The Wolfe Tones: Liverpool Irish Centre

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The Wolfe Tones

The Wolfe Tones played their last ever gig in Liverpool this week, and Getintothis’ Lewis Ridley was there to watch.

The Wolfe Tones have been active for more than 50 years, and have been a key voice on Irish politics and culture. They came to Liverpool, a city of great Irish influence, to celebrate it.

St Michaels Irish Centre was the place for such a gig, and Noel Nagle, Brian Warfield, Tommy Byrne were welcomed by a venue full to capacity for a night of celebration.

A multi-platinum selling trio, these are no ordinary Irish folk band, but instead an internationally-renowed institution. They’ve caused their fair share of controversy over the years too, it’s fair to say.

So, upon walking on stage vocalist Noel Nagle had something to make clear. It referred to a recent interview he’d given to a certain newspaper.

“It is a very different entity altogether in Ireland, which supports the struggle of the people of Liverpool and the fight for justice for the Hillsborough disaster.”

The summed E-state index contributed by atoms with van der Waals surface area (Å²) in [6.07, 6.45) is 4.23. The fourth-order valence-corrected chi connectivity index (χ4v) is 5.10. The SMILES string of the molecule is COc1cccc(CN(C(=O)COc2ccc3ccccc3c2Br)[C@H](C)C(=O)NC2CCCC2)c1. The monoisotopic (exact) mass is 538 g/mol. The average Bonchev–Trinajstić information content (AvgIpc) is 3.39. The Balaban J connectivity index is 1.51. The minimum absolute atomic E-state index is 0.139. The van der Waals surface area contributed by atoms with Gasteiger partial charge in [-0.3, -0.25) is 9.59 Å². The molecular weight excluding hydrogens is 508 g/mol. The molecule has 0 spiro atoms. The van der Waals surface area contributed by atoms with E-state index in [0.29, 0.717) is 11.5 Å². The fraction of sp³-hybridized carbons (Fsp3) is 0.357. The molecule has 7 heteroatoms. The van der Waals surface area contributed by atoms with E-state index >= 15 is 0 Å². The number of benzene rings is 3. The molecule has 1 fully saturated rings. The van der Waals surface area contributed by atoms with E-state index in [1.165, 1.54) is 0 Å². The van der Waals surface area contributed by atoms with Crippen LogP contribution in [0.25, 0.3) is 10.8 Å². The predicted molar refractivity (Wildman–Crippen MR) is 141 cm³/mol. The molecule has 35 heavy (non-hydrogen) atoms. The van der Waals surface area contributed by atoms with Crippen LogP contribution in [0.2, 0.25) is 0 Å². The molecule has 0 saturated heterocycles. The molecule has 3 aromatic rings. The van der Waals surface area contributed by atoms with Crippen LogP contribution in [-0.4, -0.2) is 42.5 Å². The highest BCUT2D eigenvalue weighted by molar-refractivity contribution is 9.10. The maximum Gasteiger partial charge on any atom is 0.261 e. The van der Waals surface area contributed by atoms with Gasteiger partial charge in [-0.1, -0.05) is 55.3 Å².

With that cleared up, it was time to celebrate.

New Irish Noise, a journey to the gritty side of the Emerald Isle

And that, after all, is what these gigs are. For decades The Wolfe Tones have been the chosen mode of address for Irish home and abroad, and as they rattle through an extensive set there is no wondering why.

Tricolours fly as God Save Ireland bounces from the walls of this unique venue. Hidden between Kensington and Everton, Liverpool Irish Centre is a community hub for Liverpool’s Irish and those that wish to celebrate such.

“What better place to get all the good people in a room together than Liverpool!” Nagle says.

Grace sees arms aloft, Celtic Symphony and Come Out Ye Black and Tans more exuberant still.

The Wolfe Tones played for the best part of two and a half hours, and for that time this social club in L6 was wholeheartedly dedicated to singing the songs that tell the story of the fight for Irish freedom.

They finished, as they always do, with a rendition of Amhrán na bhFiann, echoes of it rung out still as the crowd headed out onto Boundary Lane and beyond.

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